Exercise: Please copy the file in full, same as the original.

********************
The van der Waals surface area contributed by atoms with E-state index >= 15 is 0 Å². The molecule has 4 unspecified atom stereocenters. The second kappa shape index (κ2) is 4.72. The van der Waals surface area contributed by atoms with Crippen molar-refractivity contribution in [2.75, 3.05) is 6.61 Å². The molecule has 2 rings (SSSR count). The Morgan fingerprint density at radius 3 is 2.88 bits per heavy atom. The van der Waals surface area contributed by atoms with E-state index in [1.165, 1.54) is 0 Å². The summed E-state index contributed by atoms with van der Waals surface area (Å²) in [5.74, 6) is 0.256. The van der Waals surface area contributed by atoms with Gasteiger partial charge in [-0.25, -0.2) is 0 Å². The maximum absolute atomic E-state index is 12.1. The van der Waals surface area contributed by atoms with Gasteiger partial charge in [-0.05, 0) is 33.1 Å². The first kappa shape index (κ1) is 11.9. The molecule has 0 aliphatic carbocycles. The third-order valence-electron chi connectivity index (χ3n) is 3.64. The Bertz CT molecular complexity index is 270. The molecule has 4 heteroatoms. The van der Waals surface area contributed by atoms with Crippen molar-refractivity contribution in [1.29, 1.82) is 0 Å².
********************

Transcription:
The van der Waals surface area contributed by atoms with E-state index >= 15 is 0 Å². The molecule has 4 unspecified atom stereocenters. The second kappa shape index (κ2) is 4.72. The van der Waals surface area contributed by atoms with Crippen molar-refractivity contribution in [2.75, 3.05) is 6.61 Å². The molecule has 2 rings (SSSR count). The Morgan fingerprint density at radius 3 is 2.88 bits per heavy atom. The van der Waals surface area contributed by atoms with E-state index in [1.165, 1.54) is 0 Å². The summed E-state index contributed by atoms with van der Waals surface area (Å²) in [5.74, 6) is 0.256. The van der Waals surface area contributed by atoms with Gasteiger partial charge in [-0.25, -0.2) is 0 Å². The maximum absolute atomic E-state index is 12.1. The van der Waals surface area contributed by atoms with Gasteiger partial charge in [-0.05, 0) is 33.1 Å². The first kappa shape index (κ1) is 11.9. The molecule has 0 aliphatic carbocycles. The third-order valence-electron chi connectivity index (χ3n) is 3.64. The Bertz CT molecular complexity index is 270. The molecule has 4 heteroatoms. The van der Waals surface area contributed by atoms with Crippen molar-refractivity contribution in [1.29, 1.82) is 0 Å².